*Fulfills Liberal Arts Core requirement for Category IIA - (class in Honors Cottage)
Course Description: This course is an introduction to the study of the humanities and the notion of cultural literacy. The central question will be what it means to be civilized, which will embrace not only social and political institutions but also literature, art, architecture and music. We will further endeavor to understand some of the more important social, economic, political and cultural elements that constitute the (hi)story of Western civilizations. By examining a variety of cultural artifacts in an effort to understand the societies that produced them, we thereby gain insight into the peoples who inform our own ideals of civilization today.
We will approach these fundamental issues in two ways: (1) by discussing the more prominent figures, events, ideas and values which have shaped the cultures of the West up through the end of the Middle Ages (up to the end of the 14th century); and (2) by examining some of the most influential and enduring literary, philosophical and religious texts written during these centuries. In our examinations of primary texts, we will focus largely on the depictions of heroes and heroic acts as determiners of civilization; i.e., we will look at specific heroes as a mirror of a society’s self-image, priorities, cultural goals, etc. Moreover, we will strive to understand how and why this heroism is celebrated and commemorated, as well as the cultural and civil prowess of the society that birthed these heroes (eg., in literature, song, art, and so on), as a way to better understand ourselves as inheritors of these ideals.
My interdisciplinary, discussion-based approach to the material in this class challenges students to think more critically about the material as well as think more broadly about the sweep of human history. Rather than organizing the course around lectures, I create a discussion question for each class designed to synthesize the material from the day’s reading. Students then analyze the question in small groups, after which we discuss the findings as a class. Students comment time and again that they enjoy this approach to the class structure and ultimately understand the material better this way.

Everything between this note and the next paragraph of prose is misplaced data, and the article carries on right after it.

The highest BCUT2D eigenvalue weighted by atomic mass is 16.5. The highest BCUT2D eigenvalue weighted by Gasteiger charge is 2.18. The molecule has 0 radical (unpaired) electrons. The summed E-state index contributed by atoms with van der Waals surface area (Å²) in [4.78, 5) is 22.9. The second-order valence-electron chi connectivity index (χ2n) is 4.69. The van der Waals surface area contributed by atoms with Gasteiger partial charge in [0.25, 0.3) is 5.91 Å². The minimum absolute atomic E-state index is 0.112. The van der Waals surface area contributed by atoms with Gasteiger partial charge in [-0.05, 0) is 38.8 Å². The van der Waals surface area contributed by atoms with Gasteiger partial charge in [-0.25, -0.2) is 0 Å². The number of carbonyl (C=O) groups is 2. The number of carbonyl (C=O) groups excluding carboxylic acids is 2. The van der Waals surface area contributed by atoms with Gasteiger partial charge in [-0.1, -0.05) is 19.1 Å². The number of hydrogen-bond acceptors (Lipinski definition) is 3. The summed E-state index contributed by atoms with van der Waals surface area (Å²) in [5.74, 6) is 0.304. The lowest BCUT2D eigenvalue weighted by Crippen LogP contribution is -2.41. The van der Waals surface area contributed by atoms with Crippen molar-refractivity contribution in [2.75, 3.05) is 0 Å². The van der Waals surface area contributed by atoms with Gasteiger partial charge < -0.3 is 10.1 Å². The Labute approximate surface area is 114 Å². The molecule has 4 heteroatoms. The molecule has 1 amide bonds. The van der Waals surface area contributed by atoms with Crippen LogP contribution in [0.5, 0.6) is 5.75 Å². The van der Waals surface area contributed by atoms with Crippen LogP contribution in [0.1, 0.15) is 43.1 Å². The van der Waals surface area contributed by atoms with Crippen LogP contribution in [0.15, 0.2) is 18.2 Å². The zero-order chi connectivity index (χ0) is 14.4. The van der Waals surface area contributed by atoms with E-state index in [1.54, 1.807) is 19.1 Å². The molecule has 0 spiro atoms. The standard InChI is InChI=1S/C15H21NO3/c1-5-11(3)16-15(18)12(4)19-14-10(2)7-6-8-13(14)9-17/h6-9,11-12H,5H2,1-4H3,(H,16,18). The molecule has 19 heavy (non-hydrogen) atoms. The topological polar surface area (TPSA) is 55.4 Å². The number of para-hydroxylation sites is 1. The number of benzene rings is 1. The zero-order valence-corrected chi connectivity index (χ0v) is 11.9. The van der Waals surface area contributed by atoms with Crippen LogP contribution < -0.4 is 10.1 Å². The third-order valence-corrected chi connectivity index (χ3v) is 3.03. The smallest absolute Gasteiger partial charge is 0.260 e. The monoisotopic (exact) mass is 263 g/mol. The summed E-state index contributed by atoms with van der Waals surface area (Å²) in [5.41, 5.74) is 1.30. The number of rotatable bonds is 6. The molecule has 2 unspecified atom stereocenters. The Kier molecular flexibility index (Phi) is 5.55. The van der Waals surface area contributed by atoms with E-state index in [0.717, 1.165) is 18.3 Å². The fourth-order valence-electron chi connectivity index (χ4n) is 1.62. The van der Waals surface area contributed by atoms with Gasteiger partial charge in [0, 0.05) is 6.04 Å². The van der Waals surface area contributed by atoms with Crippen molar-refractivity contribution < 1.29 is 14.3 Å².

Professor Biography: I am professor of Medieval literature in the Languages and Literatures department, and my work encompasses English, French and Scandinavian traditions. I love to look at the way that literature and history intersect, especially the ways that we can use literature as a lens to examine how and why people think and act the way that they do, to gain unique insight into the motivations of the people and events that shaped history.
*Fulfills Liberal Arts Core requirement for Category IIA - (class in Honors Cottage)
*Fulfills Liberal Arts Core requirement for Category IIA - (class in Honors Cottage)
Course Description: This course surveys the development of Western Civilization from the beginning of the Renaissance in 1300 to the beginning of the French Revolution in 1789. We will survey the history and sample the literature of the Renaissance, the Age of Absolutism, and the Enlightenment. The honors section will be conducted on the basis of active class participation. Student presentations on a variety of subjects and discussions of issues and texts will augment formal lectures by the professor. Also, each student will have at least one individual tutorial with the professor.
Professor Biography: The course is taught by Jay T. Lees of the history department. His specialty is medieval Germany. Lees teaches classes on English, German, and medieval history, as well as specialized courses on women in the Middle Ages, the Crusades, and Shakespeare as a historian. He is also director of the University of Northern Iowa Summer Study Abroad Program in Italy, where he teaches a course on Sacred Space. Lees is the recipient of the Class of 1949 Award for Excellence in Teaching for 2004, and the College of Social and Behavioral Sciences Award for Outstanding Teaching for 1996 and 2004 as well as the Above and Beyond Award.
*Fulfills Liberal Arts Core requirement for Category IIB - (class in Honors Cottage)
Course Description: This course deals with the history, culture, and arts of the Indian subcontinent since its prehistory. We will focus in the first portion of the course on modern India, its government, cultures, languages, and of course Bollywood amongst other features and then in subsequent sections divide the chronology and the civilizations of India into manageable sections spanning just under a millenium. In this class we will thus spend time focusing on the first of India’s civilizations, the Indus Valley, and its successors, the civilization of the Indo-Aryans. This will be followed by Classical and Indo-Islamic India to end with the period of Indo-Anglian civilization. Thsi course will combine history, literature, and religion.